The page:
It’s been a while since I have written anything relating to my Mum, not because nothing has been happening, but more because of several other factors which have seemed to get in the way. I have been busy completing my accreditation for BABCP, and I really couldn’t justify writing blog posts while I had other documents demanding my attention. I also have been running a lot to raise money for my work with Addictions Support & Counselling (ASC) and Forth Valley Recovery Community. Other reasons for not writing range from spending more time doing fun stuff with my wife, learning how to play in a band again and playing a live show with the mighty Escobar 9, to simple things like reading more. If I am being honest, the relentless, brutal drag of continual decline can be extremely draining. I thought writing about my Mum’s condition would help me, but recently even the thought of capturing some of what has been going on has just been too much. I have to catch myself here, “even the thought of capturing……..” If one of my clients or service users said something like that to me during a session, I would be very interested in following THAT up.
Anyway, the point of these blog posts is not to look at how I cope with my Mum’s dementia, or what strategies/interventions I could use to feel differently about my Mum’s dementia. The point of these blog posts is for me to describe what it’s like for me, no more, no less.
Prior to xmas it was decided that some of mum’s medication would be altered, particularly an anti-psychotic drug she takes which among other things helps to reduce the impact of her petit mal seizures. The drug seems to work as she hasn’t had an episode for some time, but due to the nature of her pathology the doctors are always attempting to reduce the dosage because there can be an elevated risk of side effects. These are noble reasons, but having been through this before I guessed that the past would be prologue and what would happen is that when mum’s anti-psychotic medication was reduced, she would begin hallucinating more and enter a phase of delirium. The doctors believed it was worth the risk, I didn’t but as I am not a doctor, and as I am a believer in evidence based practice, I listened to the medical advice and agreed that it was worth reducing the dosage. Within 4 weeks I could tell mum’s hallucinations where becoming more regular and more acute. I highlighted this to the nursing staff at the care home and continued to highlight this to them on a regular basis. Eventually, when her symptoms became so obvious it was impossible to ignore they called in the CPN, who in turn called in the consultant. Everyone agreed that the dose would be increased back to the previous levels. Less than a week after the decision was made, and before the change in the prescription had been implemented, mum picked up an infection and entered a delirious, psychotic phase. She is currently in Glasgow Royal Infirmary being treated.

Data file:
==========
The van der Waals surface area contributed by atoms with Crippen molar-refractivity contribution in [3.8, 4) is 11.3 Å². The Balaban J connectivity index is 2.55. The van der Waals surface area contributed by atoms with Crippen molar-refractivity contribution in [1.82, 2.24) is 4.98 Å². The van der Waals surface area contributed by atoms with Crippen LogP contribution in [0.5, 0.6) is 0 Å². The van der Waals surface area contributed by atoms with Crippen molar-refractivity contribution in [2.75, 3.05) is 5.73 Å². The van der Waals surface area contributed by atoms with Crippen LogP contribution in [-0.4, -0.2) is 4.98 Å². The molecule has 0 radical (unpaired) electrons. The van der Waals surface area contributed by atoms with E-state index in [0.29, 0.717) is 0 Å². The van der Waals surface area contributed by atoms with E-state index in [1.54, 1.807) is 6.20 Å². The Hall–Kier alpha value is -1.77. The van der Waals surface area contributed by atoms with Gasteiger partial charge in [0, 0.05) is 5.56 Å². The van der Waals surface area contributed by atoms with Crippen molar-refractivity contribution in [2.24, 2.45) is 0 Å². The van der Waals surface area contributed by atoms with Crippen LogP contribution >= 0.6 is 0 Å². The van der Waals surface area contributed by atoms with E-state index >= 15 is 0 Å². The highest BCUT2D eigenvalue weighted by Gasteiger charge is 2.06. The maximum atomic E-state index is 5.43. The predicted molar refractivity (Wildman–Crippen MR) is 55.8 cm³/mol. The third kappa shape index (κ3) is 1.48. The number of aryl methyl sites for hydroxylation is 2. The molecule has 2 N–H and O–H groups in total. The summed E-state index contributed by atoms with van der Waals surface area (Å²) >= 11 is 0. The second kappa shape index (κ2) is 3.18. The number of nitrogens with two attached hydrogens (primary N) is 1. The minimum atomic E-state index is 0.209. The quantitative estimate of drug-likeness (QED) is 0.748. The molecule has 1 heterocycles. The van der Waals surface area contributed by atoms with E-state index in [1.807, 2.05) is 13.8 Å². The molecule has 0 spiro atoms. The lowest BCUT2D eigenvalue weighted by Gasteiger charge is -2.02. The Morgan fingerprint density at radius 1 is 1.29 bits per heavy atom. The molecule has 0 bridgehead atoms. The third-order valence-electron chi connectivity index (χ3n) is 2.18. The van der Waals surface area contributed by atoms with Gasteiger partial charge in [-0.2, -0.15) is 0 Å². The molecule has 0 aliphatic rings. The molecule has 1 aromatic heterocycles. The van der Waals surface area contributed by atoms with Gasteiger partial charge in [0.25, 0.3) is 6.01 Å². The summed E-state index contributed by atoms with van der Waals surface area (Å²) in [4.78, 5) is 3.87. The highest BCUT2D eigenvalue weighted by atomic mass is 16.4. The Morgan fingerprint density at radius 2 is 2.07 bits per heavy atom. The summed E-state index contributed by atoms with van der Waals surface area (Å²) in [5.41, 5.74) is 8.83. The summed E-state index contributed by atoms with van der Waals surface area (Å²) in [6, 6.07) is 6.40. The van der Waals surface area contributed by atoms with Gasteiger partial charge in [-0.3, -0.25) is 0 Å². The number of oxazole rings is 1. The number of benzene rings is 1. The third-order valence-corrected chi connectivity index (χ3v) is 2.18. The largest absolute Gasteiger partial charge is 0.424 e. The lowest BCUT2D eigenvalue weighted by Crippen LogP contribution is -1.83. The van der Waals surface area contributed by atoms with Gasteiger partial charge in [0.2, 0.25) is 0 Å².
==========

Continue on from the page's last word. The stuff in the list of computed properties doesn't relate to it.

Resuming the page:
So once again we enter a period of inpatient treatment as an intervention to attempt to balance the chemicals in my mum’s body to allow her enough peace to leave hospital and get back to the care home so they can manage her gradual decline leading to the inevitable complete imbalance of chemicals and functionality of her body. If it sounds counter-intuitive, it’s because it is.
Many years ago, in what feels like a past life now, I used to use drugs. I was very fond of hallucinogens and had incredible experiences while tripping. As I sat with my sister in the emergency receiving ward of the Royal Infirmary last night, watching mum run through her entire range of ever more bizarre exhortations, verbalisations, hallucinations and emotional outpourings, I considered the fact that I had paid money in the past to gain experiences like this. The difference being that I was paying money to somehow feel more connected to myself, others, and the universe by chemically altering my perspective. Watching my mum, it was apparent I was watching as the chemicals and neurotransmissions in her brain attempted to piece together her experience of how her world is, or should be. But as those pesky plaques clump together and block the normal transmission/reception process in her brain, it appeared to me everything was connecting in the wrong order, providing nonsense outcomes. Her world is no longer how she perceives it; it is a fractured glimpse of a series of interconnected and disconnected experiences, some real, some pieced together from what’s left of her memory.
As she grabs her light blue hospital issue blanket, she can feel what it might be. She can feel the pressure of her fingers on the material, she can sense something is in her hand. But the hospital bed is not a bed, and she is not 68. She is 16 years old, and she should be in work, and she is worried that her mum is nowhere near her. And she really needs her mum to be there to tell her that everything will be alright.